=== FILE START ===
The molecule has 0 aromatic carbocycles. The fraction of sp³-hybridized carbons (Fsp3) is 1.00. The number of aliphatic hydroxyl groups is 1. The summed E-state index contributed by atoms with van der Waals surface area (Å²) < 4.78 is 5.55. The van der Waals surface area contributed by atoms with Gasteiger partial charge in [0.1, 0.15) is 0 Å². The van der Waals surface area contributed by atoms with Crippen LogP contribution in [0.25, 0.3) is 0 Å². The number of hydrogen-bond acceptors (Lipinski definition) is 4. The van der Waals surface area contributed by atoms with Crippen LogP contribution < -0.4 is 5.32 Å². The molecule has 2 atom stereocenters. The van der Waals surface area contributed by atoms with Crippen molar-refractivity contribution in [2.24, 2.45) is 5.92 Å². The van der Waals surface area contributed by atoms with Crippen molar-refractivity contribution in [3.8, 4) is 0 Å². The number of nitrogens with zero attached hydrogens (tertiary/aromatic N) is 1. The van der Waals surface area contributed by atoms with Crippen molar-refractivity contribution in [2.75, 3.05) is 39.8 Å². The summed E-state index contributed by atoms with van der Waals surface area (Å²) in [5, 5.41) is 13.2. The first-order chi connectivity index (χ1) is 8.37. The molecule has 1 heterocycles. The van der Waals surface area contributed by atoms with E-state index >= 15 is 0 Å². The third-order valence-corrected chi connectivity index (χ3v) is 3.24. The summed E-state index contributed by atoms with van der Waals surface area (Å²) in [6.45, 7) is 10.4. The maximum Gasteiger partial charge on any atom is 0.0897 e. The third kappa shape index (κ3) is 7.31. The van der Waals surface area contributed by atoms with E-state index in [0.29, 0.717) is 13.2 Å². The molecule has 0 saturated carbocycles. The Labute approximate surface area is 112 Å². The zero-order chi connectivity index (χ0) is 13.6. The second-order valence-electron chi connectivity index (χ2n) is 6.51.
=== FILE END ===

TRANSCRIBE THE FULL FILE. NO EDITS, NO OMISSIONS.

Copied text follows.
The molecule has 0 aromatic carbocycles. The fraction of sp³-hybridized carbons (Fsp3) is 1.00. The number of aliphatic hydroxyl groups is 1. The summed E-state index contributed by atoms with van der Waals surface area (Å²) < 4.78 is 5.55. The van der Waals surface area contributed by atoms with Gasteiger partial charge in [0.1, 0.15) is 0 Å². The van der Waals surface area contributed by atoms with Crippen LogP contribution in [0.25, 0.3) is 0 Å². The number of hydrogen-bond acceptors (Lipinski definition) is 4. The van der Waals surface area contributed by atoms with Crippen LogP contribution < -0.4 is 5.32 Å². The molecule has 2 atom stereocenters. The van der Waals surface area contributed by atoms with Crippen molar-refractivity contribution in [2.24, 2.45) is 5.92 Å². The van der Waals surface area contributed by atoms with Crippen molar-refractivity contribution in [3.8, 4) is 0 Å². The number of nitrogens with zero attached hydrogens (tertiary/aromatic N) is 1. The van der Waals surface area contributed by atoms with Crippen molar-refractivity contribution in [2.75, 3.05) is 39.8 Å². The summed E-state index contributed by atoms with van der Waals surface area (Å²) in [5, 5.41) is 13.2. The first-order chi connectivity index (χ1) is 8.37. The molecule has 1 heterocycles. The van der Waals surface area contributed by atoms with E-state index >= 15 is 0 Å². The third-order valence-corrected chi connectivity index (χ3v) is 3.24. The summed E-state index contributed by atoms with van der Waals surface area (Å²) in [6.45, 7) is 10.4. The maximum Gasteiger partial charge on any atom is 0.0897 e. The third kappa shape index (κ3) is 7.31. The van der Waals surface area contributed by atoms with E-state index in [0.29, 0.717) is 13.2 Å². The molecule has 0 saturated carbocycles. The Labute approximate surface area is 112 Å². The zero-order chi connectivity index (χ0) is 13.6. The second-order valence-electron chi connectivity index (χ2n) is 6.51.